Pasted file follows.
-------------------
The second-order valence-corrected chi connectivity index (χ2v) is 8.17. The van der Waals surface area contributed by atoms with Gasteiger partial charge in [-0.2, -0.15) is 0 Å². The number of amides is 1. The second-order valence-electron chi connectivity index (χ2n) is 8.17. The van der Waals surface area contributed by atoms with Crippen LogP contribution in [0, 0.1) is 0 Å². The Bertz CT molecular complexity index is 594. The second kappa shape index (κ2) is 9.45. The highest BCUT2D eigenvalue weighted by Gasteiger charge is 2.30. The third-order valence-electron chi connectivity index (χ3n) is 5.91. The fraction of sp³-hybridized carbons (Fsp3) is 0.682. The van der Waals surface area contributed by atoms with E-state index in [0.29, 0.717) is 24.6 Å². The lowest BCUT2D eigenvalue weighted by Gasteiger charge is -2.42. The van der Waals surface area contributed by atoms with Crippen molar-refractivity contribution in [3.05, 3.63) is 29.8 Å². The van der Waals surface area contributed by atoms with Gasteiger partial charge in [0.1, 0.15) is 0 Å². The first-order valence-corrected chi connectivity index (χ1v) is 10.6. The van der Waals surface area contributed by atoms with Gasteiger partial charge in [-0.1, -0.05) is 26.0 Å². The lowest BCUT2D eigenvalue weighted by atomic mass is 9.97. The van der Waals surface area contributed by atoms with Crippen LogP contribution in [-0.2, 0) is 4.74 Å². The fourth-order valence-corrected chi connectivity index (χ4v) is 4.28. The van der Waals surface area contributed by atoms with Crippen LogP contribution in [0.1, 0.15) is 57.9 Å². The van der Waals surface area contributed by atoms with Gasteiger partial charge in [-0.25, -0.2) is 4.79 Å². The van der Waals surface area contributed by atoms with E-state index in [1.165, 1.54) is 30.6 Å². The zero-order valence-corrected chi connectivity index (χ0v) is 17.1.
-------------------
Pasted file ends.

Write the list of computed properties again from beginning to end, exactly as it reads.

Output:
The second-order valence-corrected chi connectivity index (χ2v) is 8.17. The van der Waals surface area contributed by atoms with Gasteiger partial charge in [-0.2, -0.15) is 0 Å². The number of amides is 1. The second-order valence-electron chi connectivity index (χ2n) is 8.17. The van der Waals surface area contributed by atoms with Crippen LogP contribution in [0, 0.1) is 0 Å². The Bertz CT molecular complexity index is 594. The second kappa shape index (κ2) is 9.45. The highest BCUT2D eigenvalue weighted by Gasteiger charge is 2.30. The third-order valence-electron chi connectivity index (χ3n) is 5.91. The fraction of sp³-hybridized carbons (Fsp3) is 0.682. The van der Waals surface area contributed by atoms with E-state index in [0.29, 0.717) is 24.6 Å². The lowest BCUT2D eigenvalue weighted by Gasteiger charge is -2.42. The van der Waals surface area contributed by atoms with Crippen molar-refractivity contribution in [3.05, 3.63) is 29.8 Å². The van der Waals surface area contributed by atoms with Gasteiger partial charge in [0.1, 0.15) is 0 Å². The first-order valence-corrected chi connectivity index (χ1v) is 10.6. The van der Waals surface area contributed by atoms with Gasteiger partial charge in [-0.1, -0.05) is 26.0 Å². The lowest BCUT2D eigenvalue weighted by atomic mass is 9.97. The van der Waals surface area contributed by atoms with Crippen LogP contribution in [-0.2, 0) is 4.74 Å². The fourth-order valence-corrected chi connectivity index (χ4v) is 4.28. The van der Waals surface area contributed by atoms with Crippen LogP contribution in [0.1, 0.15) is 57.9 Å². The van der Waals surface area contributed by atoms with Gasteiger partial charge in [-0.25, -0.2) is 4.79 Å². The van der Waals surface area contributed by atoms with E-state index in [1.165, 1.54) is 30.6 Å². The zero-order valence-corrected chi connectivity index (χ0v) is 17.1.